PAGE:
9 L. Holdridge, Ecologia Basada en Zonas de Vida, Libros y Materiales

Educativos No. 34 (San Jose, Costa Rica: Instituto Interamericano

de Ciencias Agricolas, 1979).


10 The simplification of the "Life Zone" triangle was based on discussions

with L. Holdridge, J. Tosi and J. Ewel. The following life zone maps

were used as a basis for compilation purposes:

J. J. Ewel, Mapa Ecologico de Venezuela, 1:2,000,000 (Caracas: Ministerio

de Agriculture y Crna, 1965); J. J. Ewel and J. L. Whitmore, Ecological

Life Zones of Puerto Rico and the United States Virgin Islands, 1:250,000

(Rio Piedras, Puerto Rico: United States Department of Agriculture,

Forest Service, 1973); K. M. Gray, Life Zones of Jamaica, 1:500,000

(Kingston, Jamaica: United Nations Development Programme Forestry Project,

1969); Organization of American States, Haiti; Mapa Ecol6gico, Anexo de

la Mision de Asistencia Tecnica Integrada, 1:500,000 (Washington:






-3-


Pan American Union, 1972); J. A. Tosi, Mapa Ecologico de Bolivia,

1:1,000,000 (La Paz, Bolivia: Ministerio de Asuntos Compesinos y

Agropecuarios 1975); J. A. Tosi, Mapa Ecologico de Panama, 1:500,000

(Rome, Italy: Food and Agricultural Organization, 1971); J. A.

Tosi, Mapa Ecologico de Costa Rica, 1:750,000 (San Jose, Costa

Rica: Centro Cient5fico Tropical, 1969); J. A. Tosi, et al.,

Croquis Ecologico del Ecuador, 1:1,000,000 (Quito, Ecuador:

Ministerio de Agricultura, Direccion General de Bosques, 1963);

J. A. Tosi, Mapa Ecologico de Colombia, 1:1,000,000 (Bogota,

Colombia: Instituto Geografico Agustin Codazzi, 1962); J. A.

Tosi, Mapa Ecologico del Peru, 1:1,000,000 (Lima, Peru: Instituto

Interamericano de Ciencias Agricolas, 1957); Organization of

American States, Mapa de Zonas de Vida, Anexo del Reconocimiento

y Evaluacion de los Recursos Naturales de la Republica Dominicana,

1:250,000 (Washington: Pan American Union, 1967).


11 Food and Agricultural Organization and United Nations Educational,

Scientific, and Cultural Organization, op. cit., footnote 8.


12 C. Christian, "The Concept of Land Limit and Land Systems," Proceedings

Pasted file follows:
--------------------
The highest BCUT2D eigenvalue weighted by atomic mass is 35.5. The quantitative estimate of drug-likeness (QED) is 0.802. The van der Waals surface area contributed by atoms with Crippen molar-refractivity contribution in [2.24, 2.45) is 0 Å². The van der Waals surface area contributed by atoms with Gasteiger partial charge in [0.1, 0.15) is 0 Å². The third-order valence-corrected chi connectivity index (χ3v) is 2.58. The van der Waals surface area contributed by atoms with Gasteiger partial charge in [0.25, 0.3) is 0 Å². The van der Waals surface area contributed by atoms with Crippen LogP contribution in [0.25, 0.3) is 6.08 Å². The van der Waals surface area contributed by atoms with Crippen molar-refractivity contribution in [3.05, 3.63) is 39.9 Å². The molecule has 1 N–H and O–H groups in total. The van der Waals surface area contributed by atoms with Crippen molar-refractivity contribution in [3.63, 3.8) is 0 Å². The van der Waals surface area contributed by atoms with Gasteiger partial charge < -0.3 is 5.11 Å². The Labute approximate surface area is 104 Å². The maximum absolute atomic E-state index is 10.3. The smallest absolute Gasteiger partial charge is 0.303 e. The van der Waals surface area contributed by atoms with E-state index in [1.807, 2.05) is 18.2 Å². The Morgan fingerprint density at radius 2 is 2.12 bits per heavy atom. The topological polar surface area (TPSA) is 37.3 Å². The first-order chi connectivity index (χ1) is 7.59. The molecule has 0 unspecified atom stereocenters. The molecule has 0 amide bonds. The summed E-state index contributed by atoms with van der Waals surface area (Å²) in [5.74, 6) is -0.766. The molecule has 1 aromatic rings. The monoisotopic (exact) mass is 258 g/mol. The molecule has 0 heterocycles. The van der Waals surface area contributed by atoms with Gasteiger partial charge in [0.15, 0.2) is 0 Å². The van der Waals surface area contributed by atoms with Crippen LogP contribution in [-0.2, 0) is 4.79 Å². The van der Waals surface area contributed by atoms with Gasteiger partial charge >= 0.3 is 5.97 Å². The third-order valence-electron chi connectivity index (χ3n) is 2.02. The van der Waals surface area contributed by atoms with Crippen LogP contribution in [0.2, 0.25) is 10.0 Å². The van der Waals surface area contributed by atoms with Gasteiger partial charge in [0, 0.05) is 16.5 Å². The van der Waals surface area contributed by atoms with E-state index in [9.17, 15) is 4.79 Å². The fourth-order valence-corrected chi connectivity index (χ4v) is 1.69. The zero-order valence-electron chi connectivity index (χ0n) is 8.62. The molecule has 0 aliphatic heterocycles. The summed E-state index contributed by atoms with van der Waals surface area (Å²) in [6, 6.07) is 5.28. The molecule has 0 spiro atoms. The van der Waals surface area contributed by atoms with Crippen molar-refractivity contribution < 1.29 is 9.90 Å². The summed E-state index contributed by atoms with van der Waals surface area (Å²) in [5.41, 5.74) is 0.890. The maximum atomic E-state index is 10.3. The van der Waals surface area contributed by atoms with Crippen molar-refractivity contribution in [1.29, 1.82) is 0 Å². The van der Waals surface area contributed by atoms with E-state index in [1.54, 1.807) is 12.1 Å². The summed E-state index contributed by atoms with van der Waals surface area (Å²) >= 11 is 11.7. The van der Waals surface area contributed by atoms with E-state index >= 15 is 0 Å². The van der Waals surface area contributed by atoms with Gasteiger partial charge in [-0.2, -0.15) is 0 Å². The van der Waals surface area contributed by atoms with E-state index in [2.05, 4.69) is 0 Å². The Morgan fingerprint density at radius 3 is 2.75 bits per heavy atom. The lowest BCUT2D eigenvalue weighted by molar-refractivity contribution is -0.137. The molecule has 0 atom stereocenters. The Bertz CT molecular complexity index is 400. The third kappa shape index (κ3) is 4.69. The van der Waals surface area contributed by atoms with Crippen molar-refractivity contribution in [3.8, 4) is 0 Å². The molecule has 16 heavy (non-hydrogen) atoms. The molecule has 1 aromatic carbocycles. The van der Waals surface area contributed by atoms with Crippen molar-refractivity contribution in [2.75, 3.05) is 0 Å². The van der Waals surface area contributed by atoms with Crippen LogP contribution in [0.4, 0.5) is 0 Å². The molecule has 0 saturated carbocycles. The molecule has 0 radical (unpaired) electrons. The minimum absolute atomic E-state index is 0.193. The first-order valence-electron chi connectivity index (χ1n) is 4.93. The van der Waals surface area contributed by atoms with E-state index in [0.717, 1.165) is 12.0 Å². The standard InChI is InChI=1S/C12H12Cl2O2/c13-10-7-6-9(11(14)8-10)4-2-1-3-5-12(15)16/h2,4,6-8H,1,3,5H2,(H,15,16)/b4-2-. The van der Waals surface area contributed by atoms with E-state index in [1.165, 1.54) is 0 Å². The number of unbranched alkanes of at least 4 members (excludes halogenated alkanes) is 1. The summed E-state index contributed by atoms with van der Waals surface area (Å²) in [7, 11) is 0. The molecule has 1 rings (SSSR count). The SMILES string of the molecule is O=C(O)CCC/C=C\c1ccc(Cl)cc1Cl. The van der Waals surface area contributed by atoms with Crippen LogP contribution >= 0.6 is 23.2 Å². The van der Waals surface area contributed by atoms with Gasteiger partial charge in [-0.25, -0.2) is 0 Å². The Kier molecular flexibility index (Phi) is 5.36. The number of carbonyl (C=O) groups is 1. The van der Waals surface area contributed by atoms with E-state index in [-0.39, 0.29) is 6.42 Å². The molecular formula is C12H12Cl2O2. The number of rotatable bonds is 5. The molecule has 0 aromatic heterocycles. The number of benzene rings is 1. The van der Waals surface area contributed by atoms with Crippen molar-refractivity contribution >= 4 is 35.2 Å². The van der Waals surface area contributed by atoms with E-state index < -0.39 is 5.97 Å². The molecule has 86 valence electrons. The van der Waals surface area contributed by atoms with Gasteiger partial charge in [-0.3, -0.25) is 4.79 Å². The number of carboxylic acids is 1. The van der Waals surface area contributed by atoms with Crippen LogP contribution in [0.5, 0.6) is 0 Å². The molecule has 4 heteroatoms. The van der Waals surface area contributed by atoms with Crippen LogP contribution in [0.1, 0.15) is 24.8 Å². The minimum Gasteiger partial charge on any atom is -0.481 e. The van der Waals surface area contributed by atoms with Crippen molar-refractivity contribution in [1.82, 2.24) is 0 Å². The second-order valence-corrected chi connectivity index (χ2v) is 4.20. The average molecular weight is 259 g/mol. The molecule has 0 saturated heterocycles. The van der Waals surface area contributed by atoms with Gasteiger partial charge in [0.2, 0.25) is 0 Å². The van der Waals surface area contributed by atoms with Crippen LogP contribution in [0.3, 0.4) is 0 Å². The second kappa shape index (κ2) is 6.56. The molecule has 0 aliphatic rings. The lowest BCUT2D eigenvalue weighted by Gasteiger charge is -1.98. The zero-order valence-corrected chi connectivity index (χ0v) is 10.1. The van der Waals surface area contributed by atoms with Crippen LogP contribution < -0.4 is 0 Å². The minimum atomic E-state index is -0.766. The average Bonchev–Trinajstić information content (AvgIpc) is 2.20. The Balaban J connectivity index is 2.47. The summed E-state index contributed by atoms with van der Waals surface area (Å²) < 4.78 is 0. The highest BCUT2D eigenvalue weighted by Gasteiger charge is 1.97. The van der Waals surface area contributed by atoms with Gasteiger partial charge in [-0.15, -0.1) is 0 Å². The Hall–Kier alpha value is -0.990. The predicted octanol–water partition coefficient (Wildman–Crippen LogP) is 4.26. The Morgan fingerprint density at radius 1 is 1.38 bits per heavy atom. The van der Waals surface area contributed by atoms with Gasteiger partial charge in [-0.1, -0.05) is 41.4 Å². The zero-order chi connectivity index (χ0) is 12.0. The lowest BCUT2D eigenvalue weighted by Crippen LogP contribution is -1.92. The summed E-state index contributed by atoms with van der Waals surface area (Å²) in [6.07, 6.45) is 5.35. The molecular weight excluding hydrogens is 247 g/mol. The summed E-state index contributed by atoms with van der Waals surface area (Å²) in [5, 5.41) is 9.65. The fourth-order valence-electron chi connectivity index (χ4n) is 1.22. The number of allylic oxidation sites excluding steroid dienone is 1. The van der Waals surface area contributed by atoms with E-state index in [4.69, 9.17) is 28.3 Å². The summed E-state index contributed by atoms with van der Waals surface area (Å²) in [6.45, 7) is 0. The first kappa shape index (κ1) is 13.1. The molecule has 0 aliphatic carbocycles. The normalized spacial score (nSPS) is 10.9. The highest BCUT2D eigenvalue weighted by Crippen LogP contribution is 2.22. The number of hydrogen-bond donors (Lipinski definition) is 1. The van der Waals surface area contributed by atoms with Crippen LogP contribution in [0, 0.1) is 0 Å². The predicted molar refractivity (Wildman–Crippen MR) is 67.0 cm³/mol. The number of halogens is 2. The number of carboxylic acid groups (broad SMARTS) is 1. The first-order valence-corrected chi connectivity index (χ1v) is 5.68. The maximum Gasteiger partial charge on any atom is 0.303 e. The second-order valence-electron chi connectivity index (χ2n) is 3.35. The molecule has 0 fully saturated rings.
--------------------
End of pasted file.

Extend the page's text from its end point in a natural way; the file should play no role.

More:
of the Ninth Pacific Science Congress, Vol. 20 (1958), pp. 74-81.


13 J. A. Tosi, Mapa Ecologico de Panami, 1:500,000 op. cit. footnote 10.


14 J. A. Tosi, 1978, op. cit., footnote 6, Annex A fig. 1.


15 R. Daubenmire, "Some Ecological Consequences of Converting Forest to

Savanna in Northwestern Costa Rica," Tropical Ecology, Vol. 13 (1972),

pp. 31-51.







-4-


16 J. A. Tosi, 1978, op. cit. footnote 6, Annex A fig. 1.

17 Most of the hill areas have slopes well above the minimum 8 percent.

Dudal (op. cit., p. 329) estimates that two-thirds of the "B"

slopes are not mechanizable and under traditional farming methods

fully one-third would be non-arable. Eighty-five percent of the

"C" slopes are considered non-arable; the remaining 15 percent

are treated as "B" slopes. Also included is the relatively small

area of intermontane valleys and highland plateaus, which is

mapped "A" slopes.


18 It is important to note that this soil classification scheme places

no emphasis on erosion hazard and little weight on specific nutrient

problems (e.g., phosphorus fixation on volcanic soils). The supposi-

tion is that if remedial actions are economically justified, small

farmers will adopt the necessary recommendations. As a result, the

tabulation indicates as good soils the amount of land that does not

have serious soil chemistry or structural problems.










LAND SYSTEMS OF HILL AND HIGHLAND TROPICAL AMERICA


Diagram for the Classification of World Life
Zones according to the Holdridge System


Figure 1.






LAND SYSTEMS OF HILL AND HIGHLAND TROPICAL AMERICA


Figure 1.


Diagram for the Classification
the Holdridge Systema


of World Life Zones According to


LATITUDINAL

REGIONS


POLAR


SUBPOLAR


"p.
Ca
ao- ------------------I.. --
IL\ I_1" -

t ALPINE
/ 9- -I
I/- -...----.-...-. .- --- "I


OOREAL

- S---- ------------

COOL TEMPECATE

-I2--------------

WARM TEMPERATE

SUBTROPICAL
24---- ------------

TROPICAL Dv D

4 /
fe


<- -/- -- -- -y ---^ ~/ "- ^f- -T^-- ~- --~^" -
S oI..., \.,' Tho. Vfi Wet
S Scrub \ Woodland \I rFoag l For
I,'\ \ /'
/ / '// // //


", 3. UBALPINE --
',/_ \ -',
'/ .--


--
/ ON-TANE --;N



LOWER MONTANE --

Forl / PRforMONTANE
-------"i--------2--
a' n


f'/'/'/


\, ....\ V, \\\\\\\\\'c x,x'\'\,\\ ,,x,, \ \ ^W"x,"""'""""^"^^ "'"^Y\' V ''\'".,,",,,,....".....'"\
6400 3200 1600 000 400 too00 00 0.50 02l O0